On November 30, Mama’s Boy Café, in the center of Phoenicia, sat closed, the espresso machine already sold, bottles of flavored syrup on the tables, along with iced tea and juice emptied out of the coolers. After five and a half years of operation, proprietor Michael Koegel is sad to see his popular business winding down, but he will be able to focus more energy on Mama’s Boy Burgers, the restaurant he opened in Tannersville this past spring.
He’s already been spending most of his time up in Tannersville, having turned over management of the café to Gillian Johnson. With the lease running out on December 1, Johnson and Koegel were trying to negotiate a five-year renewal with property owner Declan Feehan. Their hope was for an arrangement that would eventually allow Johnson to buy the business so that Koegel could step out after a year or two, but they could not reach an agreement that would make financial sense to all the parties involved.
The café will be missed. “It’s a total bummer,” said frequent customer Francesca Warnes. “It’s so great to have another place to get coffee and muffins. Every place is great in Phoenicia, but Mama’s Boy was special — and they had the best coffee in town.”
Peekamoose Restaurant owner Marybeth Mills stopped by to say farewell to the café, regretting the loss of “a nice hub for the community.”
Koegel reminisced about the start of his venture into café ownership, pointing to a corner where he slept on a cot for several months during the initial renovations. “When the deli case was delivered,” he recalled, “I finally moved out.” Originally from Syracuse, he had worked as a TV producer for 20 years at Nickelodeon and other networks, later running commercial construction for a chain of boutique gyms. When he lost his job in New York City in 2010, he decided it was time to reinvent himself. He had visited Phoenicia many times with his former boyfriend and always felt the town needed a coffee shop, a central place to hang out. But there were no storefronts available for such a venture.
In 2007, the Phoenicia Hotel had burned down just when it was being purchased by Declan Feehan, who owns Phoenicia Wines and Liquors as well as several other local properties. Feehan was hoping to build a new hotel on the site once the town installed a sewer system, but meanwhile the land was unoccupied. One day, when Koegel was sitting at Brio’s, he looked across the street and saw the For Rent sign on the one-bedroom house at the back of the hotel property. He called Feehan, who remembers being impressed with Koegel and agreed to a rental at a rate that just covered taxes and insurance for the site.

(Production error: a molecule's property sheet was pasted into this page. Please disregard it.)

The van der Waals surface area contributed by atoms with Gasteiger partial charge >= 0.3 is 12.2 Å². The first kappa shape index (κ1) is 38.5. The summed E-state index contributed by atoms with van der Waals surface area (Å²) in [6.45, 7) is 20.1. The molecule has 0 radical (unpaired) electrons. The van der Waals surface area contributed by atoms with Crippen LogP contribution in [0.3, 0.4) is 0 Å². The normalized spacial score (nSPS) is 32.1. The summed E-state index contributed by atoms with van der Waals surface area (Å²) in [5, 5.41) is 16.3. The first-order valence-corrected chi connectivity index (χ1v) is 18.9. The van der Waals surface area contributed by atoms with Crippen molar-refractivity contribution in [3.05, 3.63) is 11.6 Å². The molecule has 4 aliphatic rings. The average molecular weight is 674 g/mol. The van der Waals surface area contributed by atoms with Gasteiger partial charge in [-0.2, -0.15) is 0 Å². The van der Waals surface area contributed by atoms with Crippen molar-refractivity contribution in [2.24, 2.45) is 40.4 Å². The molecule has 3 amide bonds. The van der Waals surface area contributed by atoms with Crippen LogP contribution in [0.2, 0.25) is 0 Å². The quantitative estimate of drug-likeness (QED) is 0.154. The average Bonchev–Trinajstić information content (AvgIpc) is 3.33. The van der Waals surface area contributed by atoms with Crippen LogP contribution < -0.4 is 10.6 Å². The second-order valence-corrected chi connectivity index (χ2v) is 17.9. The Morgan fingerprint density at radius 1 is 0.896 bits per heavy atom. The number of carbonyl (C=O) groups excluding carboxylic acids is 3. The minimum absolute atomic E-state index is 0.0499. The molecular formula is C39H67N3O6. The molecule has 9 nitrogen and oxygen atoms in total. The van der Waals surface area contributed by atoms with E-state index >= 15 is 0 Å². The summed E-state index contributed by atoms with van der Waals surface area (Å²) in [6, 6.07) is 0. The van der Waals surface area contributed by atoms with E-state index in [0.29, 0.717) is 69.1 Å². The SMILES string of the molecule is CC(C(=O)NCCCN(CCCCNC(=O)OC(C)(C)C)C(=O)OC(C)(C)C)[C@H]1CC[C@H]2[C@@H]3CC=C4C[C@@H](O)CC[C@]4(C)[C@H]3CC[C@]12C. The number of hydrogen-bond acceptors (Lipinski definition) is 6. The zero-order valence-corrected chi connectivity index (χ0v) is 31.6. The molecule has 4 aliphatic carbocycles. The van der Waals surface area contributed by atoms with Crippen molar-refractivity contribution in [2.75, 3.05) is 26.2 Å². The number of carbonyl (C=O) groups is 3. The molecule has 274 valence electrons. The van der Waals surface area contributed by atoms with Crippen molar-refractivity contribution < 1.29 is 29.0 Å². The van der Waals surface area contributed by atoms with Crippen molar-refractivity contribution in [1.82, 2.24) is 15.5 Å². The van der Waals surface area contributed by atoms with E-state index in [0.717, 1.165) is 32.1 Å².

Koegel converted the little house into a shop, built a deck to connect it to the former hotel’s gazebo, painted, and landscaped, doing much of the work himself while living in the back. For the first year, he and one young employee worked “crazy long hours,” making about $25 a day in profits. He has always hired young people to wait on customers and can now say, “I provided college tuition and cars for a handful of kids. A couple of people got their life together.”
Early on he realized that his business success would depend on how involved he became with the community. He offered the space for library fundraisers and served free hot chocolate and cider around an outdoor Christmas tree when the choir had its annual caroling night. After Hurricane Irene, the lawn and café served as a command center for the Phoenicia Rotary to organize volunteer clean-up efforts. The deck was used for live music, film showings, and spoken word readings, all at no charge.
Even as the café became more popular, “I knew it was never going to turn a huge profit,” said Koegel. “It’s not really doable unless it’s owner-run, and the owner is willing to put in long hours. It also has kind of a cult of personality. The person behind the counter sets the tone.” He enjoyed the work, but after a few years outgrew it and wanted a new project.
No sewer, no growth
Mama’s Boy Burgers opened in Tannersville on Memorial Day weekend, five years to the day from the date of the café’s opening. The lease in Phoenicia was expiring, and Feehan agreed to extend it through the busy summer months, at a considerably higher rent.
“I have in excess of $500,000 in that property,” noted Feehan, “I have to start making some money from it.” His plans for building a hotel fell through, at least temporarily, when the sewer funding was withdrawn in 2012 after many years of negotiation between the town and New York City, which included a referendum in which Phoenicia residents voted against accepting the free system.
“I’m another example of what’s going on in this town because there’s no sewer,” said Koegel. “When I moved in, Declan put in the lease that if we ever got sewers, he’d give me six months to get out so he could build a hotel. But I was still pro-sewer. This town can’t grow without it. There’s no place in this town I can move this business to because the bathroom and septic system are always issues.”
With Sweet Sue’s, Mama’s Boy, and Ricciardella’s closed, the only Main Street eateries left are Brio’s, the Alamo Cantina, and The Phoenician, all owned by Mike Ricciardella. Business is moving out to the fringes of town. Tavern 214, a couple blocks north of Main Street, and the Phoenicia Diner, on Route 28, are both booming.
Since the news of the café’s closing broke, Feehan has received several inquiries from people interested in renting the property. “If I don’t get the right tenant,” he said, “I will try to do something there myself. Maybe something like what Mike’s been doing — or maybe something else.”
“The bottom line for me,” said Koegel, “is that I’m sad I have to close, I have really good memories, and I’m proud of what I did, but I’m in a good place. I have a happening burger place in Tannersville, and I’m getting married next year. My five-year plan worked out better than I expected it to. I have no regrets.”